The “social capital” concept continues to motivate policies aiming to bridge the digital divide; for instance, a 2006 European Commission recommended to the European Parliament social capital as a principle to guide e-inclusion strategies. The Internet’s role in enabling us to accrue resources via our relationships with others over time was epitomized in the celebrated Social Capital Markets ‘09; panelists in one session linked under-exposure of Africa’s talent to online social capital. While there is much scholarly HCI analysis on the function of social networking sites (SNS) in social capital, little concentrates on Africa. Here, I aim to redress that balance.
There are highly publicized examples of mobilizing Facebook for advocacy, social upliftment, and charity for Africafrom locating Sudanese war-crime suspects to campaigning Coca-Cola to distribute medicines. To some extent, digital social networks within Africa have effected change through activism (e.g., Facebook and Frontline SMS) and are increasingly accessible by local language translation (e.g., Swahili Facebook), and entry to sites via cell phones (e.g., Ugandan Status. ug) and mobile applications (e.g., East Africa’s Sembuse). However, increased SNS use in Africa will not necessarily narrow the divide. SNS use is low by international comparison; consider how 30 percent of the UK’s population are active Facebook users, while that value dips for South Africa, at 2 percent, representative of a particular social milieu. The huge majority of Facebook users in South Africa are in college or are higher-education graduates (97 percent) and, in Uganda, dwell in cities. There are few non-white faces on any African Twitter network. Accumulating those resources that make us “healthy, wealthy, and wise”  involves distant, formal, and diverse contact or bridging capital to link to resources beyond our immediate network. Even in the U.S., Facebook use generates more capital for urban than rural and for white than non-white people. Market forces shaping competition, such as between Twitter and Facebook, mean that SNS are constituted by the social capital in the networking of existing elites. So, in applying social capital to strategies to guide SNS for e-inclusion in Africa, we must consider what lies within interactions that build those ties of goodwill or mutual obligation.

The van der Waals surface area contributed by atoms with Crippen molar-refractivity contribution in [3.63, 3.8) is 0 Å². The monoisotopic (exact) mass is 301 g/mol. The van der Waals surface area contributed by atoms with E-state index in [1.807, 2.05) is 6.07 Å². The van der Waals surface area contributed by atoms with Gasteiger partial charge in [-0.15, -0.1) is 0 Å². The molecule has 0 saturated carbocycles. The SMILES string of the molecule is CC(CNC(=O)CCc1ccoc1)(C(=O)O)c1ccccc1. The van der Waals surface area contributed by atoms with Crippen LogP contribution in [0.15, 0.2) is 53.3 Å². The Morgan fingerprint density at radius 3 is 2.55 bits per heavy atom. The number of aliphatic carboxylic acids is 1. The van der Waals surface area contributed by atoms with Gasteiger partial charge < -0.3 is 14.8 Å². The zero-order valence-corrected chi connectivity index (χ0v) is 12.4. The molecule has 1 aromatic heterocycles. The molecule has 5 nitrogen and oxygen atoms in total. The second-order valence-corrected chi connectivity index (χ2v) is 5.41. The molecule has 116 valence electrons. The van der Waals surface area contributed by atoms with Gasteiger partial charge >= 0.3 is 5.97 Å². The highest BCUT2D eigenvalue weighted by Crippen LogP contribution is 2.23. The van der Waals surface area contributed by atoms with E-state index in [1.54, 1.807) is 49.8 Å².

Social capital involves recognizing and responding to patterns of conduct within social relations, which contain meanings about personhood or concepts about self. So, each of the daily updated statuses of 40 million Facebook users create and reproduce particular patterns that link to what we perceive as “naturally” indicative of being human and performing identity . There is a corpus of analysis in HCI on the functions of SNS in emotional support, belonging, and sharing experiences and identities. But the meanings we associate with personhood in these analyses emerge from our own culture. Thus we infer in social capital that certain aspects of identity are “normal” for all humans, and we tend to forget that they arise through the process of sociability and interdependences between humans. Physical and emotional interdependence are basic components of social relations, but their expression varies culturally; we tend to ignore how that shapes performing identity and, ultimately, the interactions that amass social capital.
Stepping out of our own networks enables us to reflect on practices within, so I draw on research in a rural African village, a social milieu in the periphery of that which is typified in studies of SNS. I began by living for two months in a traditional Xhosa homestead in the remote and impoverished Eastern Cape of South Africa, and in the subsequent 16 months I returned for several stays of a week, maintained contact with some villagers by email and phone calls, and analyzed the use of Facebook. My situated approach differs from cross-cultural HCI studies on identity performance that draw on generalized cultural dispositions, such as Hofstede’s dimensions; nevertheless, my experience in rural Ghana, Namibia, and Mozambique also suggests that insights in the Eastern Cape might be relevant elsewhere.